Coming from Bicol, Gumaca is the breather one looks forward to in what seems like an infinite stretch of mountains, highways (400+ kilometers to be exact), and lazy afternoons that lend themselves to sleepiness. It’s where awe of how f*cking long Quezon actually is becomes overwhelming, its rich soil encompassing the length of two Camarines provinces.
Three hours from when you entered Quezon, from the highway in Pagbilao, you see a long hilly island in the middle of the sea, the mounds like mere dots in an endless wall of blue. You check your map and whaddayaknow. It’s still part of Quezon.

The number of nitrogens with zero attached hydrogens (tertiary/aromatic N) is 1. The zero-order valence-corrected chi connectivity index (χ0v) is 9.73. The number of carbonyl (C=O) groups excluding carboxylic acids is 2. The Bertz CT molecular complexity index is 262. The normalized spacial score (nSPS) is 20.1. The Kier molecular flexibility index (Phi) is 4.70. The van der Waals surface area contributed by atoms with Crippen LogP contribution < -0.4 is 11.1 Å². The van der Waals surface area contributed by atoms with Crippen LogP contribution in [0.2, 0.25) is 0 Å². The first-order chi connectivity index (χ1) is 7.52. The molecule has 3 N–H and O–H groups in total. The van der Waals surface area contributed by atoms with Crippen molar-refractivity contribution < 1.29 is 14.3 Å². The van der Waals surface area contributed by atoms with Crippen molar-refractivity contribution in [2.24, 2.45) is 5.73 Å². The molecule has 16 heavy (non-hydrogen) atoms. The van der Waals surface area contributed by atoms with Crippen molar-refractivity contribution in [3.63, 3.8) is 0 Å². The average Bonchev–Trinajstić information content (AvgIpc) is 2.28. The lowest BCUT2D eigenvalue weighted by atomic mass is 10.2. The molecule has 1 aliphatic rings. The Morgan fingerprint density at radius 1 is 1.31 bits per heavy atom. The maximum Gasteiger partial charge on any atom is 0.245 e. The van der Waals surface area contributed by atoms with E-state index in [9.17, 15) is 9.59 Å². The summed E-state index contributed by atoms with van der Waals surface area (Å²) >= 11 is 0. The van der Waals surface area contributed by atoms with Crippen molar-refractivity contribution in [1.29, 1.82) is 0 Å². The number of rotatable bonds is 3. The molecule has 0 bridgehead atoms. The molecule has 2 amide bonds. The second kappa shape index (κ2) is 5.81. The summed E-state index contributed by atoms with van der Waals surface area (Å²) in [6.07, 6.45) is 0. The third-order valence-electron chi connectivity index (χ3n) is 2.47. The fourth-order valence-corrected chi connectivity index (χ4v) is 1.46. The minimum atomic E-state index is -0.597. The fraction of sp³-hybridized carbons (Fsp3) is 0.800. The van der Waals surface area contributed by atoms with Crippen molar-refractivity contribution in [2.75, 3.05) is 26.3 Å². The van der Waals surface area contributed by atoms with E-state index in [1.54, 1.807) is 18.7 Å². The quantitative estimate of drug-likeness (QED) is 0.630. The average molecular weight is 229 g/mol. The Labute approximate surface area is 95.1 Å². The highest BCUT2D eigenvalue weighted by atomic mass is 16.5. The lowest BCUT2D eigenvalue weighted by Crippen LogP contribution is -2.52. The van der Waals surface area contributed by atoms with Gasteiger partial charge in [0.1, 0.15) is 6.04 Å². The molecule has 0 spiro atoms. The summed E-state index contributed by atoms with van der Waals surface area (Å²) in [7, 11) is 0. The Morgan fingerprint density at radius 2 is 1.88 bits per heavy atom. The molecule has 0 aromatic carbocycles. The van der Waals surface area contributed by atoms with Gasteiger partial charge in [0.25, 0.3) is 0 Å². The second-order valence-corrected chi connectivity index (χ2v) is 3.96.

From the perspective of a tired passerby, these rural sights in Gumaca are sights that spirit redundancy away. They remind me that water is always home. And that journeys, however exhausting, always have an end and beautiful, fleeting in-betweens.
|It was a Good Friday when we returned to Manila, and this was one of the very few restaurants open at the time
(and serving meat at that!).
Nice coastal ambience and super cheap Filipino food. Dirt cheap.
|This is not actually in Gumaca. It’s an abandoned property somewhere along Plaridel or Sariaya. So sad and so beautiful.|
|Yep, we had dogs during the 14-hour trip. Both puked somewhere along Quezon. This is why I live for roadtrips. Lol.|